Middlebury College Museum of Art

News & Events

Mural Artist to Speak at Middlebury College

February 1, 2006

Thursday, March 2, 7:30 p.m.
Twilight Auditorium

For immediate release: February 1, 2006
For further information, contact: Emmie Donadio, (802) 443–2240

Middlebury, VT — Matt Mullican, the artist who was commissioned to create the 25-foot by 74-foot mural that hangs in the atrium of the new Middlebury College library, will speak about the mural and his artistic process at 7:30 p.m. on Thurs., Mar. 2, in Twilight Auditorium, located on Rt. 125 on the Middlebury campus. An impassioned and engaging speaker, Mullican is returning to campus as a result of popular demand. His lecture is free and open to the public.

The mural, titled “L’Art d’Écrire” (The Art of Writing), is the result of a combined project of the Edwin Austin Abbey Memorial Fund for Mural Painting in America, maintained by the National Academy Museum and School of Fine Arts, New York, and the College’s Committee on Art in Public Places (CAPP). In 2003 a joint committee of the National Academy and Middlebury’s Committee on Art in Public Places publicly announced a competition for the commission of the mural. More than 70 artists were solicited to submit applications for the competition. Three finalists were selected from the pool of applicants, and Mullican’s design was selected as the winner.

For nearly three decades, Mullican has evolved a visual language that describes an imagined world, a universe of his own creation. Drawing from a rich vocabulary of images, many of which have roots in actual signs and symbols from the public realm, Mullican composes grids of information that can be both literal and evocative.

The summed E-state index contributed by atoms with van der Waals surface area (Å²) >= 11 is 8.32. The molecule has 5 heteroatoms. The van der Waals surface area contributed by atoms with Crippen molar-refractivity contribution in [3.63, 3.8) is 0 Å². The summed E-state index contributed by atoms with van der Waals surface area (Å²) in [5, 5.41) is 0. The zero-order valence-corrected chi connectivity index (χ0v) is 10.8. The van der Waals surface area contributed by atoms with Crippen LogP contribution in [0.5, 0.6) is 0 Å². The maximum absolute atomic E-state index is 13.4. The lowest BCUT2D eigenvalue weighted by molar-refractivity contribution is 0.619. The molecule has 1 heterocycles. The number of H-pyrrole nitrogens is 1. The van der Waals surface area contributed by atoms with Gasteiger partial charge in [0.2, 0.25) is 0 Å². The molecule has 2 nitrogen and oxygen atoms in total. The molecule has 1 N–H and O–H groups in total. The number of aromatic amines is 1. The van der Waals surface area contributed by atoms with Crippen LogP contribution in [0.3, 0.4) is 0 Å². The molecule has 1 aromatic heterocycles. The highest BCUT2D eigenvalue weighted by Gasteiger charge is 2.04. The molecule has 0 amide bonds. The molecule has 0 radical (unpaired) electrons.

The artist’s visual language also includes a chromatic palette he has used since the 1970s. In addition to black, which represents language, his works employ the primary colors—red, yellow and blue—and, occasionally, green or white. For “L’Art d’Écrire” he has chosen to use black and yellow. Signifying “the world framed,” in the artist’s own terms, yellow provides a legible background for the artist’s adaptation and incorporation of imagery from a wide range of published sources.

Like his Enlightenment predecessors, Mullican shares an enthusiasm for anthologizing. Woven within “L’Art d’Écrire,” one can find references to a range of ideas that encompasses language, geography, history, the natural world, and the built environment. Among the recognizable images in this encyclopedic survey of world knowledge are alphabets of myriad languages, charts of the heavenly bodies, and some references to Middlebury itself. Mullican’s iconography places an emphasis on the world as perceived through the visual language of commonly accepted signs and symbols that his viewers can read. More broadly, the fundamental concept of the library as a locus of knowledge, research, and information resonates throughout the mural’s imagery and themes.

Matt Mullican was born in Santa Monica, Calif. He received the bachelor of fine arts degree at the California Institute of the Arts, Valencia, and has exhibited his work widely in the United States and abroad since the mid-1970s. Solo museum exhibitions of his work have been mounted in Basel, St. Louis, Amsterdam, Brussels, Vienna, Hamburg, Santa Barbara, Washington, D.C., and New York. His public and corporate commissions may be seen at Akron University, Ohio; the National Institute for Academic Degrees (NIAD), Tokyo; Schiphol International Airport, Amsterdam; Miyagi University, Japan; Los Angeles Convention Center; University of Houston; Santa Barbara Museum of Art; Swiss Bank Corporation, New York; and Haags Gemeentemuseum, The Hague, Netherlands.

For further information on the mural and the college’s Committee on Art in Public Places, go to http://go.middlebury.edu/capp.